Remote contact center solution CXone@home from NICE is available to all businesses for a period of 45 days. The offering is designed to help contact centers transition to a remote working model in 48 hours or less. Key functionality includes 99.99% availability, e-learning for agent onboarding and no seat limits.

Email client Superhuman is available free of charge for life to all those directly involved in the coronavirus relief effort. It bills itself as the fastest email experience ever made. This is only available to healthcare, charities, non-profit organisations, so if you are in one of these categories, is it useful to you?

Apomatix is offering up its active audit management software free for 12 months. The platform is designed to help businesses ensure they remain compliant with international standards relating to information security, occupational health and more.

Document productivity platform Nitro has launched its new e-signature and digital collaboration tool, Nitro Sign, which will remain free throughout 2020 to support businesses during the pandemic.

This is by no means an exhaustive list but will hopefully give you some good ideas for things that will help you and your business over the coming months.

And don’t forget, if you need any bookkeeping help, Rosemary Bookkeeping are always here. We can help you keep on top of your books, provide reporting, monitor your incomings & outgoings. Well-kept books will mean you can see early where you are doing well in your business and where you may need to watch costs, it’s not always where you think.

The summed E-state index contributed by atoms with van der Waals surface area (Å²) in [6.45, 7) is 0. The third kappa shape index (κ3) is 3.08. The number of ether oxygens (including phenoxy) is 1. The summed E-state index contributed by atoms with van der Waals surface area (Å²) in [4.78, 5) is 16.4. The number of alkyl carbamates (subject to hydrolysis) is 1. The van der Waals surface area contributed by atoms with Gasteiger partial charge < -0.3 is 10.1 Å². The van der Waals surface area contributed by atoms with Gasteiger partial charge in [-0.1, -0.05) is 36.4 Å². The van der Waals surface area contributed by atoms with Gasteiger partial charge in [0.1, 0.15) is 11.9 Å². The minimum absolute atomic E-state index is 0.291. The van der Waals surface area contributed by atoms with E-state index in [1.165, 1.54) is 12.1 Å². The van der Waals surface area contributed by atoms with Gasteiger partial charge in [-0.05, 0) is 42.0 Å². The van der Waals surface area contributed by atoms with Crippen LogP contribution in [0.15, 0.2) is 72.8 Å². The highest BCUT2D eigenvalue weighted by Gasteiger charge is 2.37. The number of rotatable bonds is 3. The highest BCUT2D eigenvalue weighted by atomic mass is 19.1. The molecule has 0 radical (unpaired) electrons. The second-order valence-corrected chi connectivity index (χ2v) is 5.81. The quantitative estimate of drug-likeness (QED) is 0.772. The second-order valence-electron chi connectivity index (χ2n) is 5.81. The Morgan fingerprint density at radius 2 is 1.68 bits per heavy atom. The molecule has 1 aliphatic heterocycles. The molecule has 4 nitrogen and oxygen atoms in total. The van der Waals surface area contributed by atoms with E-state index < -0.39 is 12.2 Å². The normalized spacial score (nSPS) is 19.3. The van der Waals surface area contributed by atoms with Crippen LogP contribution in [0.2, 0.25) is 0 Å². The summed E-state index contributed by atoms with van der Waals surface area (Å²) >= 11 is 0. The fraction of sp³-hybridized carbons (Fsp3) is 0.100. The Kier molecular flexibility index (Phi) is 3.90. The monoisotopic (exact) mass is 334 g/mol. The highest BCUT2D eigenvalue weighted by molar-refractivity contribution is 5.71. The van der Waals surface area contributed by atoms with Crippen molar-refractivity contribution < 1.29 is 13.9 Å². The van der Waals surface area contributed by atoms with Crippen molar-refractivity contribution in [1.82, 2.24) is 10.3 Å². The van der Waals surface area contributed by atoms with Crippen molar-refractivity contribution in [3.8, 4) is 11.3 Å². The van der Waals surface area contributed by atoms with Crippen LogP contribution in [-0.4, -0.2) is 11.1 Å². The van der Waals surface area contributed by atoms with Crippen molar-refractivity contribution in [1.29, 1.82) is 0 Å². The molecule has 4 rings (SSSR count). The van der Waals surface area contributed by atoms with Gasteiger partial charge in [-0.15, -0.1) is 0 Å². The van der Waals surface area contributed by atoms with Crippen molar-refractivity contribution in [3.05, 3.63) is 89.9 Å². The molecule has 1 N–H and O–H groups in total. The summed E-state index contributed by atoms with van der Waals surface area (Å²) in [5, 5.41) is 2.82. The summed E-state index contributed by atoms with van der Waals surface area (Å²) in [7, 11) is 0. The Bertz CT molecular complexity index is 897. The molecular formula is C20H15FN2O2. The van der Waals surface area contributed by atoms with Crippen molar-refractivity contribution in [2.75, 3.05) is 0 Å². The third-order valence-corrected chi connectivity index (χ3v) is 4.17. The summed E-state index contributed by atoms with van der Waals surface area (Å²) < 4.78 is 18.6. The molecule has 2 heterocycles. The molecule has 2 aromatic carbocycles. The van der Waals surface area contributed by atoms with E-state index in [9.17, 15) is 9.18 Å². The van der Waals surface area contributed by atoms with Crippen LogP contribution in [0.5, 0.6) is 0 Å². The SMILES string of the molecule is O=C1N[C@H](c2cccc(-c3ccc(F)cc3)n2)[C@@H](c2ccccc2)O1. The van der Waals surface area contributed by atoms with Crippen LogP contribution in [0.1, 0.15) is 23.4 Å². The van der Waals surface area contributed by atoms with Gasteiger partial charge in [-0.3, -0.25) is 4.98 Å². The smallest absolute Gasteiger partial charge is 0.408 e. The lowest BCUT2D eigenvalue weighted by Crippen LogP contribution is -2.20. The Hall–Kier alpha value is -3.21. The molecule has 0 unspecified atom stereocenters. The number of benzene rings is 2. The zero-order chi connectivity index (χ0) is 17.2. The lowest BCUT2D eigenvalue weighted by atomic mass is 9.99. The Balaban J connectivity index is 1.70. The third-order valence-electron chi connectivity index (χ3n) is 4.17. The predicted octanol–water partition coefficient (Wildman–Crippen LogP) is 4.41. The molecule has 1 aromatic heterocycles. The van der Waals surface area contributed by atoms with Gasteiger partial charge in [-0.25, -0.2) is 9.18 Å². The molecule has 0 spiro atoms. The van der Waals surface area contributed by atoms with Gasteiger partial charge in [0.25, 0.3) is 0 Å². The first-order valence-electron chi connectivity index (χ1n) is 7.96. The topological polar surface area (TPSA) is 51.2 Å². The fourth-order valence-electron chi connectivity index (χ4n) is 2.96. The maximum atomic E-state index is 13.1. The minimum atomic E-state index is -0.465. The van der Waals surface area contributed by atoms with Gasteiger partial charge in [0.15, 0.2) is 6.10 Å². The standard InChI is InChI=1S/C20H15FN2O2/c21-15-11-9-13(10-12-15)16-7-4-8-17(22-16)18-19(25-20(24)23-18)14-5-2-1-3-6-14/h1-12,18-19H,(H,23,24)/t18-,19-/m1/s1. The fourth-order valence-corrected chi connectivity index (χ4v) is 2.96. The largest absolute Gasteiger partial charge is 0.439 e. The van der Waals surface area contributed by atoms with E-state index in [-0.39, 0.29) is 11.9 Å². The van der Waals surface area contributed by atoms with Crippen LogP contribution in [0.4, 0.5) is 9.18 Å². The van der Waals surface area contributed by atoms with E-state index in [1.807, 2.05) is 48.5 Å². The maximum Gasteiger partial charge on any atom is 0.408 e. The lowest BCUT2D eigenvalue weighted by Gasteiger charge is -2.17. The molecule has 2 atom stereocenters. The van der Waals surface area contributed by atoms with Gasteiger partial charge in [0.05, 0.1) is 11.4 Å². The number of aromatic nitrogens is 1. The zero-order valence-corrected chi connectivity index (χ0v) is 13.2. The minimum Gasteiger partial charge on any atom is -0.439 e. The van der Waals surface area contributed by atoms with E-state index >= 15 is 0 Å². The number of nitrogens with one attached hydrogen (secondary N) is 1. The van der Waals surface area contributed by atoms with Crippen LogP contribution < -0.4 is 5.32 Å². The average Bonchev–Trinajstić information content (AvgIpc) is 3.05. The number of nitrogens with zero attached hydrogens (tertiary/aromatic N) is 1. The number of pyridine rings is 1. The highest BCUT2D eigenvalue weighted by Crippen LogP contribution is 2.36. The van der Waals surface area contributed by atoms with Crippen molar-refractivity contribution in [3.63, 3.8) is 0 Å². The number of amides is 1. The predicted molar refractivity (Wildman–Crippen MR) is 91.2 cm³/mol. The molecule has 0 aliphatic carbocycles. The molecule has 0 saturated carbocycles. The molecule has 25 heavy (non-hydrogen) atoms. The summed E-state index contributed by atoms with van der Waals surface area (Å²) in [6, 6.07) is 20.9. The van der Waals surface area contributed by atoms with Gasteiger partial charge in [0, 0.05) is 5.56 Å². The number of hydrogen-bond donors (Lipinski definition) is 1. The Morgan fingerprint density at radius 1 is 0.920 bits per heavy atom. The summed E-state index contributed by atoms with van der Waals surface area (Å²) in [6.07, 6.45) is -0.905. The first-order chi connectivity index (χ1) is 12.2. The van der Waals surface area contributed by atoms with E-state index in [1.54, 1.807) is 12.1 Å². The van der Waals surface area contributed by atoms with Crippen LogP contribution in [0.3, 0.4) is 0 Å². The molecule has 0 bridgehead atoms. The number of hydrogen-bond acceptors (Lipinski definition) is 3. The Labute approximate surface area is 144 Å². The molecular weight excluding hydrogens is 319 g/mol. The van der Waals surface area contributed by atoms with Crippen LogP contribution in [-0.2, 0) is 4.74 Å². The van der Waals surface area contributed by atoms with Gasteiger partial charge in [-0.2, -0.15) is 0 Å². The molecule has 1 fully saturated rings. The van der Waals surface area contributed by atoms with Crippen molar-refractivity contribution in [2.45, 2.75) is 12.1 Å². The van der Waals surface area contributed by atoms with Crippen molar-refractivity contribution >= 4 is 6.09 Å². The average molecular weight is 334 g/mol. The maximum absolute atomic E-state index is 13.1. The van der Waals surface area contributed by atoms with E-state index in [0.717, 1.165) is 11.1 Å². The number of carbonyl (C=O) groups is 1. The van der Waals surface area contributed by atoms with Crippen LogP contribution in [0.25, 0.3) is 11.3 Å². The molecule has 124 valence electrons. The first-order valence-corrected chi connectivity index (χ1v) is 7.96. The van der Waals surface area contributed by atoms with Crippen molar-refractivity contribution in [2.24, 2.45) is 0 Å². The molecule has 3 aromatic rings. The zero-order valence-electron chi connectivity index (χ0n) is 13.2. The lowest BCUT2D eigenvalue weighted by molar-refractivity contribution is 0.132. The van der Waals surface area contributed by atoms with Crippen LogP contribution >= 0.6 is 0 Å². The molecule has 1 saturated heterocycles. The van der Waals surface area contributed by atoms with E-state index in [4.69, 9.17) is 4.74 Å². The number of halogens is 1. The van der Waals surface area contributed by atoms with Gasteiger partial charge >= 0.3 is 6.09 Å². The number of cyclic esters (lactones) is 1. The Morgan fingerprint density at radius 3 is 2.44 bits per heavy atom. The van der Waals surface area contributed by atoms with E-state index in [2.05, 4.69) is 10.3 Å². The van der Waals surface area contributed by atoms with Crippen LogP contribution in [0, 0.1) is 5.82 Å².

Make the most of Rosemary’s FREE Bookkeeping health Check, just get in touch with your local bookkeeper.

 

cloud based accounting software

As a business owner, one of the most important things to take care of is your company finances; bookkeeping and accounts. Keeping track of your income and expenditure is not only vital for managing your business successfully but also to ensure that you comply with legal obligations.

The way in which you manage your bookkeeping and accounts ultimately comes down to you and there are a lot of choices out there, from using a simple spreadsheet to a full blown bespoke accounting system.

Here, I discuss the benefits of using one of the cloud based accounting software options, to help you narrow down your choice.

Cloud based computing is becoming ever more popular for businesses large or small; and for good reason.

First of all, for those of you who don’t know – Cloud based computing is the delivery of computing services – including servers, storage, databases, networking, software, analytics and intelligence – over the Internet (“the cloud”) to offer faster innovation, flexible resources and economies of scale. Typically, you only pay for cloud services you use, helping you lower your operating costs, run your infrastructure more efficiently and scale as your business needs change.